As Lebanon’s economic and financial crises have deteriorated, migrant domestic workers have borne the brunt of the fallout.
Workers have seen their wages withheld by their employers, who cannot afford to pay or repatriate them. Any savings they have been able to squirrel away have lost all value, and they have struggled to pay their rent and buy food.
Based on data from the Lebanese Ministry of Labour sent to MEE, the number of Sri Lankan workers has been in decline over the last decade.
As few as 3,267 Sri Lankan migrant domestic workers held work permits in Lebanon in 2021, down from approximately 5,346 in 2019 and from 14,856 in 2011. These figures include new and renewed work permits, but don’t represent those who may still be in the country with irregular status.
Unfortunately, many of the Sri Lankans who have returned, like Anna’s mother, have since found themselves in even worse circumstances, as Sri Lanka’s faltering economy has also collapsed.
In supporting her mother, Anna is reminded of her own vulnerability. She too now worries about getting old.
“I put all my money into food and education for my kids. One day I will probably leave without anything from this country,” she says.
Ageing domestic workers
The Sri Lankan workforce in Lebanon is one of the oldest and most ageing of all the migrant communities.
When employers started hiring housemaids from overseas in the 1970s and 1980s, Sri Lanka was one of the very first countries they looked to, as there was already a market for sending domestic workers to the Gulf countries.
Over time, demand for domestic workers started to increase, while at the same time the Sri Lankan government started making more demands for better protections for workers and higher wages.
“Recruitment agencies responded to the demand and started seeking out cheaper labour sources without any commitment to decent working conditions,” Zeina Mezher, from the International Labour Organisation (ILO), told MEE. The eyes of Lebanese employers shifted from Sri Lanka to Ethiopia and Bangladesh.
As a result, fewer Sri Lankans came to Lebanon, but many have chosen to remain, sending money home to their families. A significant number of these workers, though, have been unable to save money for themselves as they have grown older.
“Migrant domestic workers are not covered by social security. Their livelihood depends on their daily or monthly wages. But they can’t rely on a pension or health protection. When they stop working, a new struggle begins, especially at old age,“ said Mezher.
Just a few weeks ago, one of Anna’s friends, a leader in the Sri Lankan community, had a stroke and collapsed while working. She was in her 70s. The community, along with the help of an NGO, raised the funds to repatriate her to Sri Lanka.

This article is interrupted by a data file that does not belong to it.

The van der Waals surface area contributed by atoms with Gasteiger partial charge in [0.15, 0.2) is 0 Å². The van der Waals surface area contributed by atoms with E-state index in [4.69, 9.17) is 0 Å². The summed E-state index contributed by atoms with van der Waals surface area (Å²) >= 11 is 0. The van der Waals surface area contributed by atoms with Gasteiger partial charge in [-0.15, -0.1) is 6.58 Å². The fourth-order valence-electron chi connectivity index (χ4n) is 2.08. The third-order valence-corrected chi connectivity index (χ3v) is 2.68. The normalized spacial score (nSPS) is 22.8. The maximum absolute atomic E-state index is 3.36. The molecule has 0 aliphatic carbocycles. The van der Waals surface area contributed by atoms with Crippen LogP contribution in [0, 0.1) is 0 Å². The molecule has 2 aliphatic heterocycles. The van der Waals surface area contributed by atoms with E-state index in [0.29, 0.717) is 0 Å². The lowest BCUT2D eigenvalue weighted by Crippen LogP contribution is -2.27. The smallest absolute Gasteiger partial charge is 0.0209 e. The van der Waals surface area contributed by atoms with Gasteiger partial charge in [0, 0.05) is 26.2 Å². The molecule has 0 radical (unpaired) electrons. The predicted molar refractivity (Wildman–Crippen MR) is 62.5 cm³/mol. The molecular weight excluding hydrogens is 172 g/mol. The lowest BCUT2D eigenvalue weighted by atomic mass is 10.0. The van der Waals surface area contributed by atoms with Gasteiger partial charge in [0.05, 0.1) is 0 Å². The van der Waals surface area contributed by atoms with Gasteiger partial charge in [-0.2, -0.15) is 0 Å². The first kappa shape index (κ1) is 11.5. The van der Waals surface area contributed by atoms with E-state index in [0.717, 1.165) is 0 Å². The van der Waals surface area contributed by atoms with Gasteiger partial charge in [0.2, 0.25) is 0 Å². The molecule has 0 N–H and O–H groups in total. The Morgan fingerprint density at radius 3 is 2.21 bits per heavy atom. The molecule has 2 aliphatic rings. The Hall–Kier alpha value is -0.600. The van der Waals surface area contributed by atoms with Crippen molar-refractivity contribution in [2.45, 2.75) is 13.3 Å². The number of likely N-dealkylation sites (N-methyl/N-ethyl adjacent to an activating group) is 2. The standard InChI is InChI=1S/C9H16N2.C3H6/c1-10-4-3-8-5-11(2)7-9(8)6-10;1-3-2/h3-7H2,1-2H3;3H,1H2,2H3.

“She also worked for over 30 years in Lebanon, most of her life she spent here. At the end of her life she left without anything,” says Anna.
As the Sri Lankan workforce ages, this is likely to become an increasingly common issue. It’s a bleak outlook for without a social security net either in Lebanon or in Sri Lanka.
“The pandemic highlighted the significance of social protection for all workers. For migrant workers, this should be a commitment by both countries of destination and countries of origin, otherwise the vicious circle of vulnerability persists,” said Mezher.
'I dream of being in a nice home with my family. But, this will be only a dream for me'
- Anna, Sri Lankan domestic worker
The Sri Lankan community in Lebanon is a clear example of the price paid by these workers for lack of social protection. With both the Lebanese and Sri Lankan states in financial disarray, effective social security schemes for these workers are nowhere to be seen.
Having finished her education in Sri Lanka, Anna’s daughter has come to join her in Lebanon to work as a housemaid. Even with higher qualifications in pharmaceuticals and business, she has no employment options in Sri Lanka and has little choice but to follow in the hard-worn footsteps of her mother and grandmother.
When asked about the hopes she holds for her and her daughter’s future, the weight of 30 long years bears heavy on Anna’s answer.
“I would like to go to my country. I dream of being in a nice home with my family. But, this will be only a dream for me.”